• your family or proprietary accounts;
  • accounts for which you receive no compensation for your services;
  • accounts of clients who are not United States persons.

When thinking in terms of the traditional billing practices on Assets Under Management, this concept makes perfect sense. For instance, most commonly, the fee is assessed by applying the percentage fee, to the market value of the account based on the last day of the previous quarter. Included in that market value, is both securities and cash which is presumably set aside for future investments.

Value of Portfolio – Include the entire value of each securities portfolio for which you provide continuous and regular supervisory or management services. If you provide continuous and regular supervisory or management services for only a portion of a securities portfolio, include as regulatory assets under management only that portion of the securities portfolio for which you provide such services.

Again, this ties back to the previous item. The value of the portfolio is derived by taking the total value of cash and securities that the firm manages, provided those assets are held in a category as described in the definition of securities portfolios.

Continuous and Regular Supervisory or Management Services – You provide continuous and regular supervisory or management services with respect to an account if:

  • You have discretionary authority over and provide ongoing supervisory or management services with respect to the account; or
  • You do not have discretionary authority over the account, but you have ongoing responsibility to select or make recommendations, based upon the needs of the client, as to specific securities or other investments the account may purchase or sell and, if such recommendations are accepted by the client, you are responsible for arranging or effecting the purchase or sale.

There is a rather important distinction to point out on Continuous and Regulatory Supervisory Management Services. Many firms that provide financial planning services, will provide investment advice as one aspect of the financial planning engagement. Perhaps the adviser reviews the client’s 401k Statement, and makes asset allocation recommendations. Or, maybe the adviser reviews the client’s brokerage account statement, and provides commentary on performance of individual securities or the performance of third-party asset managers. But according the SEC’s regulatory guidelines, to constitute Continuous and Regulatory Supervisory Management Services, the adviser must have the ability to select or make recommendations, AND if the recommendations are accepted by the client, the adviser must be responsible for arranging the purchase or sale.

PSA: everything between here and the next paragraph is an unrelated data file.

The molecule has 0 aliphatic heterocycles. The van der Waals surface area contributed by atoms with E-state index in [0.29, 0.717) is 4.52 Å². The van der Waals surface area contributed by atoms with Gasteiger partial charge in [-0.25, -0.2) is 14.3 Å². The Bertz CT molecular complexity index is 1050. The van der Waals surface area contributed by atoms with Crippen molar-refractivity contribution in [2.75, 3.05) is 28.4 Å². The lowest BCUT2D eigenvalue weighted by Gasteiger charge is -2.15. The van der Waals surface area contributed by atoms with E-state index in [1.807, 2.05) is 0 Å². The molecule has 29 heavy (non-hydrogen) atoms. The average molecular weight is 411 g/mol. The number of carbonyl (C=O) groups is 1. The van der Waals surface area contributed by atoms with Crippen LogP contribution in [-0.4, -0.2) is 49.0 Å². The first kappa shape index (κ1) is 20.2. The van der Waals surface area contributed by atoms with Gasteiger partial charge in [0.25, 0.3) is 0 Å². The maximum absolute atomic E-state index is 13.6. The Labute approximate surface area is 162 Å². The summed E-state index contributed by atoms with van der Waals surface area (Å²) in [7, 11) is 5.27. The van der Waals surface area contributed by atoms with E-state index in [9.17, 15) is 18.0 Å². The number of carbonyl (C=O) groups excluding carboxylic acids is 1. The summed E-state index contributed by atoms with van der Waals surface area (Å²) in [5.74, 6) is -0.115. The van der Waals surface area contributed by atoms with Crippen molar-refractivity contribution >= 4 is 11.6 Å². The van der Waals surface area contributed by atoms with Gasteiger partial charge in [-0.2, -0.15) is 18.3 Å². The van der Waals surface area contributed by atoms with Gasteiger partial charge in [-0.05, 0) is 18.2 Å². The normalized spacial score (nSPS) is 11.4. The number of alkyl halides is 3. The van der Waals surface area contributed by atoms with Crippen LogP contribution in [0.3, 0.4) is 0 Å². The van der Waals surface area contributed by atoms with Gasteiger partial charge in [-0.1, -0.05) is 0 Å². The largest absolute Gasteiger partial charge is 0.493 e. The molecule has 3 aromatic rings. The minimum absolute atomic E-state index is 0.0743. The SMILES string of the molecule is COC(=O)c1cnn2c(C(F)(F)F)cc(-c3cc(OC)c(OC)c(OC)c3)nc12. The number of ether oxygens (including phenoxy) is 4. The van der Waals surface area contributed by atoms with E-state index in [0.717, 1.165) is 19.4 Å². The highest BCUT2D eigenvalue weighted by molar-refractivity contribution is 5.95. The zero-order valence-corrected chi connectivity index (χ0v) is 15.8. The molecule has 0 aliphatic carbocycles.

In other words, simply making a recommendation does not constitute assets under management, unless the adviser is also responsible for implementing that recommendation. A logical interpretation therefore, is that only advising a client of an asset allocation change in a 401k Account, or only advising on securities purchases or sales in an investment account, does not constitute AUM, because it is the client’s responsibility to arrange the purchase or sale.

How are you compensated?

Another item that to be considered when calculating AUM, is how the firm is compensated on the relationship. On the advisory contract, it should stipulate if the adviser provides ongoing portfolio management services. However, this can be tricky based on how the services are framed in the ADV Part 2 and the Advisory Agreement. Theses documents may list services as “Investment Advisory”, “Investment Management Services”, or “Portfolio Management Services”. Regardless of which label is applied, it’s important to go back to the definition of continuous and regulatory supervisory management services, when evaluating the activities performed as outlined in the advisory contract.